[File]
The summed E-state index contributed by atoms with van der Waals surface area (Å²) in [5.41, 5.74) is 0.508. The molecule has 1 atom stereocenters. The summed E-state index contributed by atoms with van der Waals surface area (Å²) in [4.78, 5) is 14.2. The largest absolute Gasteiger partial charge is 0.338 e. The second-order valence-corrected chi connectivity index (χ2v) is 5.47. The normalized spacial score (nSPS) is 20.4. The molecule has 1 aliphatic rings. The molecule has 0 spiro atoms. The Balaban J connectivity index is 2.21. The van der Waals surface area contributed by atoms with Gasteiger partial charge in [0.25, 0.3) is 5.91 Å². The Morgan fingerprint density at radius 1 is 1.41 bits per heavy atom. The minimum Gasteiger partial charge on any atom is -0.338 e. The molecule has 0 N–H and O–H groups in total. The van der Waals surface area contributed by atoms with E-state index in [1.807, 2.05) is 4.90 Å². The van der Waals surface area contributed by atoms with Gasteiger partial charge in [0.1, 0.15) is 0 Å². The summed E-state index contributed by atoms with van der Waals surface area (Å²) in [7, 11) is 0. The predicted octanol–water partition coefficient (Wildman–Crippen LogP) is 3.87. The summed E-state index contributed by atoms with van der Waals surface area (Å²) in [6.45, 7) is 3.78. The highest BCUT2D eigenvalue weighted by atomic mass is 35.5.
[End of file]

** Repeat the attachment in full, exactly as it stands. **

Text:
The summed E-state index contributed by atoms with van der Waals surface area (Å²) in [5.41, 5.74) is 0.508. The molecule has 1 atom stereocenters. The summed E-state index contributed by atoms with van der Waals surface area (Å²) in [4.78, 5) is 14.2. The largest absolute Gasteiger partial charge is 0.338 e. The second-order valence-corrected chi connectivity index (χ2v) is 5.47. The normalized spacial score (nSPS) is 20.4. The molecule has 1 aliphatic rings. The molecule has 0 spiro atoms. The Balaban J connectivity index is 2.21. The van der Waals surface area contributed by atoms with Gasteiger partial charge in [0.25, 0.3) is 5.91 Å². The Morgan fingerprint density at radius 1 is 1.41 bits per heavy atom. The minimum Gasteiger partial charge on any atom is -0.338 e. The molecule has 0 N–H and O–H groups in total. The van der Waals surface area contributed by atoms with E-state index in [1.807, 2.05) is 4.90 Å². The van der Waals surface area contributed by atoms with Gasteiger partial charge in [0.1, 0.15) is 0 Å². The summed E-state index contributed by atoms with van der Waals surface area (Å²) in [7, 11) is 0. The predicted octanol–water partition coefficient (Wildman–Crippen LogP) is 3.87. The summed E-state index contributed by atoms with van der Waals surface area (Å²) in [6.45, 7) is 3.78. The highest BCUT2D eigenvalue weighted by atomic mass is 35.5.